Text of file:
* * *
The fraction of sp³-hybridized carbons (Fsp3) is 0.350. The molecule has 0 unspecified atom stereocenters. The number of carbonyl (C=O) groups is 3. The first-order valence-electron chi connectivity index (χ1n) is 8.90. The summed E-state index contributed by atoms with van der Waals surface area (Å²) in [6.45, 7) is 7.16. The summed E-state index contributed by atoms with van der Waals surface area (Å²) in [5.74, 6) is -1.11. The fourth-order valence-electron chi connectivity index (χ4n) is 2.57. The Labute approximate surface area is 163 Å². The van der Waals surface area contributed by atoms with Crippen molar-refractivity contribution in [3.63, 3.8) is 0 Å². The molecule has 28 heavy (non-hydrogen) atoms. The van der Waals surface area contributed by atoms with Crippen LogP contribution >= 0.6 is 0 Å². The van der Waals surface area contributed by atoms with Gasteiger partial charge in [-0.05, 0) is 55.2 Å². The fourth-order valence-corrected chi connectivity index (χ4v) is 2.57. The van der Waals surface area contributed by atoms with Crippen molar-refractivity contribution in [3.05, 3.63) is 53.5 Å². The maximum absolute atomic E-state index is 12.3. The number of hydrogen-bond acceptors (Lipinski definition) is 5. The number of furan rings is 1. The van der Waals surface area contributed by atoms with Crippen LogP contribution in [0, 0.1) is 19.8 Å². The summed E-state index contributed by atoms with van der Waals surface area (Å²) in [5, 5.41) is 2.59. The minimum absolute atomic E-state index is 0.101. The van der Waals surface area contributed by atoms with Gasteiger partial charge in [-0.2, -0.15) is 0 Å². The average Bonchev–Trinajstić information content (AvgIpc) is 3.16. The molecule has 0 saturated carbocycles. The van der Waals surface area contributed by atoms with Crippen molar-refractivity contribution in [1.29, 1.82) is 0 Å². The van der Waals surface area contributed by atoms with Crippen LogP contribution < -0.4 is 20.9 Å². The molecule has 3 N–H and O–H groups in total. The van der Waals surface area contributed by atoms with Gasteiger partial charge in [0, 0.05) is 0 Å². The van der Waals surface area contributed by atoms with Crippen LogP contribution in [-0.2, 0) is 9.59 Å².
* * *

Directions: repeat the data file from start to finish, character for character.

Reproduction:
The fraction of sp³-hybridized carbons (Fsp3) is 0.350. The molecule has 0 unspecified atom stereocenters. The number of carbonyl (C=O) groups is 3. The first-order valence-electron chi connectivity index (χ1n) is 8.90. The summed E-state index contributed by atoms with van der Waals surface area (Å²) in [6.45, 7) is 7.16. The summed E-state index contributed by atoms with van der Waals surface area (Å²) in [5.74, 6) is -1.11. The fourth-order valence-electron chi connectivity index (χ4n) is 2.57. The Labute approximate surface area is 163 Å². The van der Waals surface area contributed by atoms with Crippen molar-refractivity contribution in [3.63, 3.8) is 0 Å². The molecule has 28 heavy (non-hydrogen) atoms. The van der Waals surface area contributed by atoms with Crippen LogP contribution >= 0.6 is 0 Å². The van der Waals surface area contributed by atoms with Gasteiger partial charge in [-0.05, 0) is 55.2 Å². The fourth-order valence-corrected chi connectivity index (χ4v) is 2.57. The van der Waals surface area contributed by atoms with Crippen molar-refractivity contribution in [3.05, 3.63) is 53.5 Å². The maximum absolute atomic E-state index is 12.3. The number of hydrogen-bond acceptors (Lipinski definition) is 5. The number of furan rings is 1. The van der Waals surface area contributed by atoms with Crippen LogP contribution in [0, 0.1) is 19.8 Å². The summed E-state index contributed by atoms with van der Waals surface area (Å²) in [5, 5.41) is 2.59. The minimum absolute atomic E-state index is 0.101. The van der Waals surface area contributed by atoms with Gasteiger partial charge in [-0.2, -0.15) is 0 Å². The average Bonchev–Trinajstić information content (AvgIpc) is 3.16. The molecule has 0 saturated carbocycles. The van der Waals surface area contributed by atoms with Crippen molar-refractivity contribution in [1.29, 1.82) is 0 Å². The van der Waals surface area contributed by atoms with Crippen LogP contribution < -0.4 is 20.9 Å². The molecule has 3 N–H and O–H groups in total. The van der Waals surface area contributed by atoms with Gasteiger partial charge in [0, 0.05) is 0 Å². The van der Waals surface area contributed by atoms with Crippen LogP contribution in [-0.2, 0) is 9.59 Å².